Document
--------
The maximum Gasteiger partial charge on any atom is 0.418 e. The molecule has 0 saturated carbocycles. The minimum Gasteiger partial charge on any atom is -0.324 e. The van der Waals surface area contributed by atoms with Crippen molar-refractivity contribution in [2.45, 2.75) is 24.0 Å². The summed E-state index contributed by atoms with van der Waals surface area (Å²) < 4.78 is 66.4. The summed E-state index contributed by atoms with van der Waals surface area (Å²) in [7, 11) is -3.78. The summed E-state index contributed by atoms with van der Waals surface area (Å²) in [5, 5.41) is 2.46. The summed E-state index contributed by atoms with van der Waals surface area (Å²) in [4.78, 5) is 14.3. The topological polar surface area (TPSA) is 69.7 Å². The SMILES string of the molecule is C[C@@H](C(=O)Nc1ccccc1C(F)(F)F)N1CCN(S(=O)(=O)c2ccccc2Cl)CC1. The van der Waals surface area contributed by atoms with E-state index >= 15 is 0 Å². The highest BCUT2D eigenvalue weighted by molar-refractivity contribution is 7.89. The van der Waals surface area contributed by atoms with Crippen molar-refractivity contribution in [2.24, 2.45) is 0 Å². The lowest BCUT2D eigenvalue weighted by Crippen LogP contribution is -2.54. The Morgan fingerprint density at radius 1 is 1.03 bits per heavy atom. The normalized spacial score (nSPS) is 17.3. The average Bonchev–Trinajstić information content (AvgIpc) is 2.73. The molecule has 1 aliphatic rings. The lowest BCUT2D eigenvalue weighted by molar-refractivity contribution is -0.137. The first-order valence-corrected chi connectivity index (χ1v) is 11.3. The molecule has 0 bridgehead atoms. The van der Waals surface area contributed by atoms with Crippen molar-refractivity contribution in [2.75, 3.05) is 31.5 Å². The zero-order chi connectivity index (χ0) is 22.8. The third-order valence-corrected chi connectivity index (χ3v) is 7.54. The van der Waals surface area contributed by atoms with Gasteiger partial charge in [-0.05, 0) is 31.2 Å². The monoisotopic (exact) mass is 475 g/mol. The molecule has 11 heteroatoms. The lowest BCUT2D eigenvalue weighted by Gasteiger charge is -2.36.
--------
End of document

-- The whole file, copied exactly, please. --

The maximum Gasteiger partial charge on any atom is 0.418 e. The molecule has 0 saturated carbocycles. The minimum Gasteiger partial charge on any atom is -0.324 e. The van der Waals surface area contributed by atoms with Crippen molar-refractivity contribution in [2.45, 2.75) is 24.0 Å². The summed E-state index contributed by atoms with van der Waals surface area (Å²) < 4.78 is 66.4. The summed E-state index contributed by atoms with van der Waals surface area (Å²) in [7, 11) is -3.78. The summed E-state index contributed by atoms with van der Waals surface area (Å²) in [5, 5.41) is 2.46. The summed E-state index contributed by atoms with van der Waals surface area (Å²) in [4.78, 5) is 14.3. The topological polar surface area (TPSA) is 69.7 Å². The SMILES string of the molecule is C[C@@H](C(=O)Nc1ccccc1C(F)(F)F)N1CCN(S(=O)(=O)c2ccccc2Cl)CC1. The van der Waals surface area contributed by atoms with E-state index >= 15 is 0 Å². The highest BCUT2D eigenvalue weighted by molar-refractivity contribution is 7.89. The van der Waals surface area contributed by atoms with Crippen molar-refractivity contribution in [2.24, 2.45) is 0 Å². The lowest BCUT2D eigenvalue weighted by Crippen LogP contribution is -2.54. The Morgan fingerprint density at radius 1 is 1.03 bits per heavy atom. The normalized spacial score (nSPS) is 17.3. The average Bonchev–Trinajstić information content (AvgIpc) is 2.73. The molecule has 1 aliphatic rings. The lowest BCUT2D eigenvalue weighted by molar-refractivity contribution is -0.137. The first-order valence-corrected chi connectivity index (χ1v) is 11.3. The molecule has 0 bridgehead atoms. The van der Waals surface area contributed by atoms with Crippen molar-refractivity contribution in [2.75, 3.05) is 31.5 Å². The zero-order chi connectivity index (χ0) is 22.8. The third-order valence-corrected chi connectivity index (χ3v) is 7.54. The van der Waals surface area contributed by atoms with Gasteiger partial charge in [-0.05, 0) is 31.2 Å². The monoisotopic (exact) mass is 475 g/mol. The molecule has 11 heteroatoms. The lowest BCUT2D eigenvalue weighted by Gasteiger charge is -2.36.